Pendleton Yakima Camp Blanket ($169)

From warm and cozy down-insulated models to budget-friendly synthetic and fleece options, we break down the year’s top camping blankets

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Wool (86% wool, 14% cotton)

5 lbs. 4.3 oz.

A beautiful wool blanket with Pendleton’s exceptional craftsmanship.

Heavy, expensive, and less versatile than many designs here.

Pendleton weaves top-quality wool blankets since their beginnings in the 1900s. Their classic designs and exceptional quality of workmanship are difficult to beat. We’ve had the privilege of owning the Yakima Camp Blanket, which is a well-tested solution for everything from backyard parties to weekend getaways in the cabin. Instead of down or synthetic the Pendleton makes use of the company’s trademark wool-based construction. It also includes some cotton to give it the soft, next-to-skin feeling. The wool is strong natural odor-proof, naturally soft and warm. The blanket is stylish in its design and feel. It comes with a chic striped design and colors that are inspired by nature.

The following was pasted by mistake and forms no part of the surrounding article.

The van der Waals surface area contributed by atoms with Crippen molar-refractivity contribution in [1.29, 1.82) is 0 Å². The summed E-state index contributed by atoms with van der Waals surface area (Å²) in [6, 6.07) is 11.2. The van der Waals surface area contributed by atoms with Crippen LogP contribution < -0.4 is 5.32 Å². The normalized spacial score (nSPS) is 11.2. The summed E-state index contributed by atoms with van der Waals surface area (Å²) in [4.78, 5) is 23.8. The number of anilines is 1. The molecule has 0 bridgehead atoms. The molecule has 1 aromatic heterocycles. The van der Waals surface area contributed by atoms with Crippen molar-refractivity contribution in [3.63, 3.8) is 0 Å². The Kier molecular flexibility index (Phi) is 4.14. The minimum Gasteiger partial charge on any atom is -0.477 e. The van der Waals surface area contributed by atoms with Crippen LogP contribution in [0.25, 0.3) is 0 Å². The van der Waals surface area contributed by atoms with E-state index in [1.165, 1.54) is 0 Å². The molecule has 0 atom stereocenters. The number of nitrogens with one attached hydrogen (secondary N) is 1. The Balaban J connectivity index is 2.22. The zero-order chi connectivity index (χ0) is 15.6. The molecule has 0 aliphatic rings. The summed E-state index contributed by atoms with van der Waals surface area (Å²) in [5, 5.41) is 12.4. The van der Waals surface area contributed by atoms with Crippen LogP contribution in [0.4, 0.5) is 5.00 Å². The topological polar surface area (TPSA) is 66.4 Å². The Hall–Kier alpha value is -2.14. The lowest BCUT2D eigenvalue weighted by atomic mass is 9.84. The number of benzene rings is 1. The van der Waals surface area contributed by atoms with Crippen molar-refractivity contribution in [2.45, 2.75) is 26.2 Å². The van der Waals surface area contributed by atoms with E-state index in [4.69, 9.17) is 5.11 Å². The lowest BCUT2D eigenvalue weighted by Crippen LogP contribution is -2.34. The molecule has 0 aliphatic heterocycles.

Although wool is soft and warmth however, it’s not our top insulation for camping blankets. The most significant negative is the weight: at 5 pounds and 4 ounces Yakima’s Yakima Camp blanket weighs in as the second most heavy choice that we have on our list (right just behind the waterproof YETI Lowlands down below) and isn’t able to fold easily for stuffing into an entire trunk or duffel. It’s also only dry clean and we suggest keeping it in the tent when camping to avoid the accumulation of dirt and dirt. In the end the Yakima isn’t the most flexible alternative however, it’s warm and comfy, as well as an extremely sturdy alternative to synthetic or down blankets. If that wasn’t obvious, the best part is the fact that Pendleton can be used in the home too. If you’re looking for a stylish wool alternative which is lighter and more affordable (albeit more brittle) take a look at Sackcloth and Ashes The Mountains Blanket.